Reply 1 year ago

If I made these, could I "dry clean" them?


Reply 1 year ago

Some kind of dry clean means using a solvent. If you used silver glue, it can dissolve during dry cleaning. I just wash my heated clothes in a washing machine.


4 years ago

Dose anyone have a link to buy the RF Dimmer for someone in the US? The link to ebay here shows it won't ship to me. I'd like to build the project for next winter. It doesn't get sub temperature that often in Oklahoma but my main mode of transportation is motorized bicycle and this would be good to stay warm with a headlight generator powering it. I'm thinking pants, long sleeve shirt/coat and possibly gloves. (I'm not sure one generator would power all three but I'd be willing to try or have 2-3)

1 reply

4 years ago on Introduction

Do i really need silver glue? can i replace with other stuff like solder wire? do i need
iron-on tape or, can i sew direct on pants? Finally, lol, do i need specificaly this kind of flexible wire or any wire is good? Thanks. Sign: Canadian coming to Shenzhen in few weeks, funny thing ;)

3 replies

Reply 4 years ago on Introduction

Do i really need silver glue? - yes.

Do i really need silver glue? - unfortunately, no.

do i need iron-on tape or, can i sew direct on pants? - yes, you can sew it.

i need specificaly this kind of flexible wire or any wire is good? - "any wire" can break very quickly.


Reply 4 years ago on Introduction

Sorry about the second question. I mean we cannot use other stuff like solder wire. But you can just put a wire on the tape and sew them together. It is not so reliable as silver and the wire will oxidize after a few month.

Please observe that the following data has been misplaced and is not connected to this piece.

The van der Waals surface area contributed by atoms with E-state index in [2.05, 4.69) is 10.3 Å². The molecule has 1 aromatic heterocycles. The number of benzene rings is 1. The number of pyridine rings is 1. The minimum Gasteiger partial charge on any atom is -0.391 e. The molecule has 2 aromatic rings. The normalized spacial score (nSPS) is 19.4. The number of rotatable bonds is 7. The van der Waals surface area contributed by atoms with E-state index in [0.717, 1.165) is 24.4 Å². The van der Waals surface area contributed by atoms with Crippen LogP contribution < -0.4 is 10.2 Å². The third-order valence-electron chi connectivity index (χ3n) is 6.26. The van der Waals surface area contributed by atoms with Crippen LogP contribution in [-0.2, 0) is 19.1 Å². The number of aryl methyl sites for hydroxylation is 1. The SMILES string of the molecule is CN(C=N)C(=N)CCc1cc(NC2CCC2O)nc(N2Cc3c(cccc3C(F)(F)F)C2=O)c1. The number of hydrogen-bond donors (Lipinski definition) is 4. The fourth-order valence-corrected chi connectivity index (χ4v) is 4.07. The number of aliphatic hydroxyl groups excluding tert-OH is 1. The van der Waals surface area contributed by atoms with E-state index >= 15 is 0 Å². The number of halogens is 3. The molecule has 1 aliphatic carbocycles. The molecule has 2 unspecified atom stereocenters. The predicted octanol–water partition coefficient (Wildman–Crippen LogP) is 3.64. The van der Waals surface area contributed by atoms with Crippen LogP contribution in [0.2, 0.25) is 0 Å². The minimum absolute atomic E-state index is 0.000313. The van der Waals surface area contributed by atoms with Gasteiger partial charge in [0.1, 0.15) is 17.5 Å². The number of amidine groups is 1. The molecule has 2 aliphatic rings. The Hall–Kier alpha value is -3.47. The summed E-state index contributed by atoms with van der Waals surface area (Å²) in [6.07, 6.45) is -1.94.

4 years ago on Introduction

I always enjoy your carbon tape stuff. On this design though it seems odd that you laid it out such that the wires have to go all the way down and up the legs. It seems that minimizing wire and maximizing carbon fiber provides the greatest comfort and washing machine durability. Wouldn't it have been better (though at twice the cost of carbon fiber) to run the fiber down then back up to the waist in one piece of twice the length (and running another the same way in parallel to get the resistance back to the original value)?

2 replies

Reply 4 years ago on Introduction

You want to hand wash these. Beating them up in the machine, why spend all that money and time to ruin them? wear an inner layer and heat a middle or outer layer and they shouldn't need washing too often.


Reply 4 years ago

Yes, you right this isn't the best pattern for wires but repeatable for every one I hope.

I haven't seen hot pants since the '70's. I concur with an earlier post and their concerns about the calculations provided. I don't know much about Snowmobiles but I think those who ride them would benefit from connecting such clothing to the snowmobiles 12 v.d.c supply while in operation. Silver glue? I've never heard of that but I'm going to learn about it momentarily. Thanks!


4 years ago on Introduction

I suffer from rheumatoid arthritis so bad it's hard to work outside with my hands if it gets below say 50F.I have been looking at heated gloves that heat the fingers where I also suffer from circulation problems(most only heat palms).Everthing I saw was at least $65.I didn't imagine you could buy the tape seperately,thinking it was some super special item.You've now gave me inspiration to make my own.Thank You!

2 replies